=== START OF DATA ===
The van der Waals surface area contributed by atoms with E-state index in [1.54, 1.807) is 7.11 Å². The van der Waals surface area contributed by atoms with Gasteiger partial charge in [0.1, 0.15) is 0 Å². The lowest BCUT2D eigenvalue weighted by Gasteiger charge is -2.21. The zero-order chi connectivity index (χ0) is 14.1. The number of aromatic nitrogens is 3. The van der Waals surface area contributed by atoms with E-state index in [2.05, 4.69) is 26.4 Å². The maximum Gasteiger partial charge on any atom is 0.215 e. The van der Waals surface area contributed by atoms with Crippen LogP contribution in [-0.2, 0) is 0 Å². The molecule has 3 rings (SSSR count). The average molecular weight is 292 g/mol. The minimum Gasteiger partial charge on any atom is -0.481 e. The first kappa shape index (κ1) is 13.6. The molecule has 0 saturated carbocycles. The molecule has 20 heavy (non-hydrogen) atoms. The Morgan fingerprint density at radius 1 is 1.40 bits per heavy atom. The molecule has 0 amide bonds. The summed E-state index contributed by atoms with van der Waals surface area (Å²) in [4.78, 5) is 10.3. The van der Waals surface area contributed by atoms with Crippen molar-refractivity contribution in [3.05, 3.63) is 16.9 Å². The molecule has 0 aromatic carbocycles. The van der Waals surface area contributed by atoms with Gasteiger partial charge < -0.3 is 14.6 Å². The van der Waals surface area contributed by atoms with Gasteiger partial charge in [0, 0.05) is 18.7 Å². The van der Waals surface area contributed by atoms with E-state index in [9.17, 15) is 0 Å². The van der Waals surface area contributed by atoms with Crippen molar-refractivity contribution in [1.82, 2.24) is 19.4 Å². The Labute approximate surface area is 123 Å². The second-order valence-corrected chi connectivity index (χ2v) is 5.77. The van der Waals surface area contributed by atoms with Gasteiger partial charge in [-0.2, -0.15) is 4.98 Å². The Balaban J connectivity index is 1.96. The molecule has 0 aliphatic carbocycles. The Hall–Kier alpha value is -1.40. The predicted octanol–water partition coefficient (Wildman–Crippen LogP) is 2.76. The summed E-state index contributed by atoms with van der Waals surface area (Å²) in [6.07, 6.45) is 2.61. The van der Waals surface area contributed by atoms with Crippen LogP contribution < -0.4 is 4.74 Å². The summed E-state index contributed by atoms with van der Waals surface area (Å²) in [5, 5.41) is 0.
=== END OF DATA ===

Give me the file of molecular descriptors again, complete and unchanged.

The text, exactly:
The van der Waals surface area contributed by atoms with E-state index in [1.54, 1.807) is 7.11 Å². The van der Waals surface area contributed by atoms with Gasteiger partial charge in [0.1, 0.15) is 0 Å². The lowest BCUT2D eigenvalue weighted by Gasteiger charge is -2.21. The zero-order chi connectivity index (χ0) is 14.1. The number of aromatic nitrogens is 3. The van der Waals surface area contributed by atoms with E-state index in [2.05, 4.69) is 26.4 Å². The maximum Gasteiger partial charge on any atom is 0.215 e. The van der Waals surface area contributed by atoms with Crippen LogP contribution in [-0.2, 0) is 0 Å². The molecule has 3 rings (SSSR count). The average molecular weight is 292 g/mol. The minimum Gasteiger partial charge on any atom is -0.481 e. The first kappa shape index (κ1) is 13.6. The molecule has 0 saturated carbocycles. The molecule has 20 heavy (non-hydrogen) atoms. The Morgan fingerprint density at radius 1 is 1.40 bits per heavy atom. The molecule has 0 amide bonds. The summed E-state index contributed by atoms with van der Waals surface area (Å²) in [4.78, 5) is 10.3. The van der Waals surface area contributed by atoms with Crippen molar-refractivity contribution in [3.05, 3.63) is 16.9 Å². The molecule has 0 aromatic carbocycles. The van der Waals surface area contributed by atoms with Gasteiger partial charge < -0.3 is 14.6 Å². The van der Waals surface area contributed by atoms with Gasteiger partial charge in [0, 0.05) is 18.7 Å². The van der Waals surface area contributed by atoms with E-state index in [9.17, 15) is 0 Å². The van der Waals surface area contributed by atoms with Crippen molar-refractivity contribution in [1.82, 2.24) is 19.4 Å². The Labute approximate surface area is 123 Å². The second-order valence-corrected chi connectivity index (χ2v) is 5.77. The van der Waals surface area contributed by atoms with Gasteiger partial charge in [-0.2, -0.15) is 4.98 Å². The Balaban J connectivity index is 1.96. The molecule has 0 aliphatic carbocycles. The Hall–Kier alpha value is -1.40. The predicted octanol–water partition coefficient (Wildman–Crippen LogP) is 2.76. The summed E-state index contributed by atoms with van der Waals surface area (Å²) in [6.07, 6.45) is 2.61. The van der Waals surface area contributed by atoms with Crippen LogP contribution < -0.4 is 4.74 Å². The summed E-state index contributed by atoms with van der Waals surface area (Å²) in [5, 5.41) is 0.